Marriage News from Around the Country

By |2006-04-13T09:00:00-04:00April 13th, 2006|News|

Compiled by Dawn Wolfe Gutterman

Committee rejects anti-marriage amendment
ST. PAUL – The Senate Judiciary Committee on April 4 shot down a constitutional amendment to preserve the “traditional” definition of marriage in Minnesota.
In a last-minute twist, senators altered the proposed amendment so that it wouldn’t have asked voters to strictly ban the legal recognition of same-sex relationships. Instead, it would have prohibited judges from defining marriage in Minnesota, reserving that right for state legislators. It was rejected along party lines.

New York gay couples cannot file jointly
ALBANY, N.Y. – New York tax officials said gay couples who marry outside the state cannot file joint returns, according to Lambda Legal.
The group had asked for clarification from the state Department of Taxation and Finance on behalf of a same-sex couple from New York who wed in Canada. Lambda said the agency informed it April 4 that since the same-sex partnership is not a marriage for federal income tax purposes, it cannot be for state income tax purposes.

NAACP leader opposes anti-gay marriage amendment
COLUMBIA, S.C. – Black leaders, including those in the church, have an obligation to oppose a constitutional amendment banning equal marriage rights in South Carolina, the Rev. Nelson B. Rivers III, chief operating officer of the National Association for the Advancement of Colored People, said April 8.
Around 200 people attended the group’s Democracy Day event, which focused a variety of topics including immigration, education and equal marriage.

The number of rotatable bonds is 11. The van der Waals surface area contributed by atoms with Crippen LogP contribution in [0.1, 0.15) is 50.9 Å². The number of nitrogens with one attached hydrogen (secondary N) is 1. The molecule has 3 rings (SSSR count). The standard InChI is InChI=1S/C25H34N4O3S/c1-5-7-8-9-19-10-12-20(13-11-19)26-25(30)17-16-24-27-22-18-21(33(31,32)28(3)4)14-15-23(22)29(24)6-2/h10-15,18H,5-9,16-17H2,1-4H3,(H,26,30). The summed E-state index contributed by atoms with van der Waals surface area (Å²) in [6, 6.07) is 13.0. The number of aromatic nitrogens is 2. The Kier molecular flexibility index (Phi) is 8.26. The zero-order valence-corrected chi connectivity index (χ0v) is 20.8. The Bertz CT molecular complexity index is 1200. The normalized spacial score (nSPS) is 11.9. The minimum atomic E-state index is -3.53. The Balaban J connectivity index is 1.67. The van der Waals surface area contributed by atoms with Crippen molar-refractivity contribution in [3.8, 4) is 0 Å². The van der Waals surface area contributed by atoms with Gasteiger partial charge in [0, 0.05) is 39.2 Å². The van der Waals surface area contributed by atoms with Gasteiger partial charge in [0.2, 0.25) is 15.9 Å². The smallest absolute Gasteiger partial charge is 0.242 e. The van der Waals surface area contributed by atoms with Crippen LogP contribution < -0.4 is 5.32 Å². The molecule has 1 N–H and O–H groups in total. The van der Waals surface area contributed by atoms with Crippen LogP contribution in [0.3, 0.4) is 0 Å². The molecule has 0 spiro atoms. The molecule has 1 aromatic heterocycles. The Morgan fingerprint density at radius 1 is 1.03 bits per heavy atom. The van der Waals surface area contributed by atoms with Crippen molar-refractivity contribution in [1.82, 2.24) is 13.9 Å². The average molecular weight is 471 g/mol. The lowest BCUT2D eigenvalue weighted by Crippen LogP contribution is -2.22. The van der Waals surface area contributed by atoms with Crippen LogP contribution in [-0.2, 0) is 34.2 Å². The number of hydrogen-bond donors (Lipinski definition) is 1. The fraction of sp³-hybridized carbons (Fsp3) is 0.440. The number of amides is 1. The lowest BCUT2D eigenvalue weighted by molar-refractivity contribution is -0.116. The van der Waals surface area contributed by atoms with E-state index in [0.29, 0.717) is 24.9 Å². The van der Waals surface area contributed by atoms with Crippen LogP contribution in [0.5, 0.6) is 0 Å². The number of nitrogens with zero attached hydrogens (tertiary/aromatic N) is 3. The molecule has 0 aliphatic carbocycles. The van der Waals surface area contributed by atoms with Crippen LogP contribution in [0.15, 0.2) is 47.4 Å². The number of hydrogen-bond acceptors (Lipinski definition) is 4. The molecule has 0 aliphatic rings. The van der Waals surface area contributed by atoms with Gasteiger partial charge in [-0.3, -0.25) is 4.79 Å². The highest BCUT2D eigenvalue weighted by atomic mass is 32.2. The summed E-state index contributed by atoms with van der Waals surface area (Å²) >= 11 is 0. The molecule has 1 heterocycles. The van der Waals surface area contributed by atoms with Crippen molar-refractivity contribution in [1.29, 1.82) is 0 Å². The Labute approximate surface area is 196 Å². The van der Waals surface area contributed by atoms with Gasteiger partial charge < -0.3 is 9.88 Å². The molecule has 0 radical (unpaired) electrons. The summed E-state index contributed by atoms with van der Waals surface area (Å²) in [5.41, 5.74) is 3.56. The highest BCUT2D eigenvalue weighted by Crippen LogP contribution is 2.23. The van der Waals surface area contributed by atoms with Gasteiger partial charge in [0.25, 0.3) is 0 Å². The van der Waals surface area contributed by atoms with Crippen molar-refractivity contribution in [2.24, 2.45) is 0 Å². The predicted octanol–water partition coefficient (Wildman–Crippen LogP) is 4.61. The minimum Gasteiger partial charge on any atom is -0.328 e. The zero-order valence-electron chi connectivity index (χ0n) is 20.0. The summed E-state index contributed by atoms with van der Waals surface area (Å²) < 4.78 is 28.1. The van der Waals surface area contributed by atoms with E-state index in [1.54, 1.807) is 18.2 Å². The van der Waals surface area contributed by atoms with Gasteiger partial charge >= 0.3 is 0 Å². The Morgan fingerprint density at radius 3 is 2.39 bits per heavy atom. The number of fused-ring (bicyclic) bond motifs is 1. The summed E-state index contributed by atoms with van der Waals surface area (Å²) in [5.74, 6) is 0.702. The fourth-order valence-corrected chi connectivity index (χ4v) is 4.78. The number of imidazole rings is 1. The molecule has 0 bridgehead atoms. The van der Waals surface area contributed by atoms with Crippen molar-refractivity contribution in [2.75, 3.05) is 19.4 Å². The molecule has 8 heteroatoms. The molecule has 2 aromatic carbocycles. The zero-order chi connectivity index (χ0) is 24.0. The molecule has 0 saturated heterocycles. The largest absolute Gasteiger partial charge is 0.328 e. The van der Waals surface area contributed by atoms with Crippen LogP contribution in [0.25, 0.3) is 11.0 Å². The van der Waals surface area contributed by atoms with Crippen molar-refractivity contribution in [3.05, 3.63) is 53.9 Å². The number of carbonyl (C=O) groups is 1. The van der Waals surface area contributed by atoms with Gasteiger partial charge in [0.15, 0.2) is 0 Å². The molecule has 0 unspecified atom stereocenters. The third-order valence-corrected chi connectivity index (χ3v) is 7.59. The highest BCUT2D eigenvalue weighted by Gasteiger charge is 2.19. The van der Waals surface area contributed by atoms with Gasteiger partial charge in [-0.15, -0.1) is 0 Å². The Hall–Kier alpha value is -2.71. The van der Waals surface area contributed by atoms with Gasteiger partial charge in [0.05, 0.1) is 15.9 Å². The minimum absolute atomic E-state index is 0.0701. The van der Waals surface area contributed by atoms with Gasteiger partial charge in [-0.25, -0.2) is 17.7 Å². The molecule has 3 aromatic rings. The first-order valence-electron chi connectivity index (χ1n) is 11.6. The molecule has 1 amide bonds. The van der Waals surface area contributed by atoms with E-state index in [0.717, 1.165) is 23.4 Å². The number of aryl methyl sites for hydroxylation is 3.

“Equality is what we must stand on. We cannot be afraid and surrender the higher ground for moral principal,” said Rivers, who encouraged the crowd to see the debate as a civil rights issue.

Virginia governor won’t sign anti-marriage bill
RICHMOND, Va. – Gov. Timothy M. Kaine will not sign a bill that puts a proposed constitutional equal marriage ban on November’s statewide ballot, his administration said April 10.
Instead, Kaine will allow the bill to take force without his signature.
Governors have no authority over proposed constitutional amendments. Once passed in two successive legislative sessions separated by a House election, the issue goes directly to voters for ratification.
Kaine opposes a provision that would bar same-sex couples from signing contracts that simulate the rights of marriage. He was among over 1,300 people at an April 8 fundraising dinner to defeat the ban.

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BTL Staff
Between The Lines has been publishing LGBTQ-related content in Southeast Michigan since the early '90s. This year marks the publication's 27th anniversary.